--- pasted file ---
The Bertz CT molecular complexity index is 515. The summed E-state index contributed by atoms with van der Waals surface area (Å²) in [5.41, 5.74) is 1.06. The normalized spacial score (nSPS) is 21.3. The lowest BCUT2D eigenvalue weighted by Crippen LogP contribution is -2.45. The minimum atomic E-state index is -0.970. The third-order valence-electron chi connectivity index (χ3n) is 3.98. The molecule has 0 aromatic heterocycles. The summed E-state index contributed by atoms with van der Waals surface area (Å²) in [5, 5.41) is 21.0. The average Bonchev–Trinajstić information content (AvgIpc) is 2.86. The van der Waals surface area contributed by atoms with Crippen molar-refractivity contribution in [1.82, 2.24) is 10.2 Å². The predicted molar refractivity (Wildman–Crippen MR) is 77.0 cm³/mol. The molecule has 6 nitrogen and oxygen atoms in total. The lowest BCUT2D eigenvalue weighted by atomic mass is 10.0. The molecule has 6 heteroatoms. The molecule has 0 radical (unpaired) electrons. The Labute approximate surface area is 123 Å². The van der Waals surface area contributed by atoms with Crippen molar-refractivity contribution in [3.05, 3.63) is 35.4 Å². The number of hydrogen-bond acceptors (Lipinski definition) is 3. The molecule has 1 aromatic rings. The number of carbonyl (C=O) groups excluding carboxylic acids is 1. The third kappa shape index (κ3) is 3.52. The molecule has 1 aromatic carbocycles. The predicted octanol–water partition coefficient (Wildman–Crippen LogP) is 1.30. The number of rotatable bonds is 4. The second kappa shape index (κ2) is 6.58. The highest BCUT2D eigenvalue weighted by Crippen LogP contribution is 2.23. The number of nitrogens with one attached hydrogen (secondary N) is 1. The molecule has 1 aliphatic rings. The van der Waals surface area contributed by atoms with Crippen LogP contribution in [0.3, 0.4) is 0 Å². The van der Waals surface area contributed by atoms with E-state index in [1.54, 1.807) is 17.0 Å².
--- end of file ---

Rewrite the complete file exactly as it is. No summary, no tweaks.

The Bertz CT molecular complexity index is 515. The summed E-state index contributed by atoms with van der Waals surface area (Å²) in [5.41, 5.74) is 1.06. The normalized spacial score (nSPS) is 21.3. The lowest BCUT2D eigenvalue weighted by Crippen LogP contribution is -2.45. The minimum atomic E-state index is -0.970. The third-order valence-electron chi connectivity index (χ3n) is 3.98. The molecule has 0 aromatic heterocycles. The summed E-state index contributed by atoms with van der Waals surface area (Å²) in [5, 5.41) is 21.0. The average Bonchev–Trinajstić information content (AvgIpc) is 2.86. The van der Waals surface area contributed by atoms with Crippen molar-refractivity contribution in [1.82, 2.24) is 10.2 Å². The predicted molar refractivity (Wildman–Crippen MR) is 77.0 cm³/mol. The molecule has 6 nitrogen and oxygen atoms in total. The lowest BCUT2D eigenvalue weighted by atomic mass is 10.0. The molecule has 6 heteroatoms. The molecule has 0 radical (unpaired) electrons. The Labute approximate surface area is 123 Å². The van der Waals surface area contributed by atoms with Crippen molar-refractivity contribution in [3.05, 3.63) is 35.4 Å². The number of hydrogen-bond acceptors (Lipinski definition) is 3. The molecule has 1 aromatic rings. The number of carbonyl (C=O) groups excluding carboxylic acids is 1. The third kappa shape index (κ3) is 3.52. The molecule has 1 aromatic carbocycles. The predicted octanol–water partition coefficient (Wildman–Crippen LogP) is 1.30. The number of rotatable bonds is 4. The second kappa shape index (κ2) is 6.58. The highest BCUT2D eigenvalue weighted by Crippen LogP contribution is 2.23. The number of nitrogens with one attached hydrogen (secondary N) is 1. The molecule has 1 aliphatic rings. The van der Waals surface area contributed by atoms with Crippen LogP contribution in [0.3, 0.4) is 0 Å². The van der Waals surface area contributed by atoms with E-state index in [1.54, 1.807) is 17.0 Å².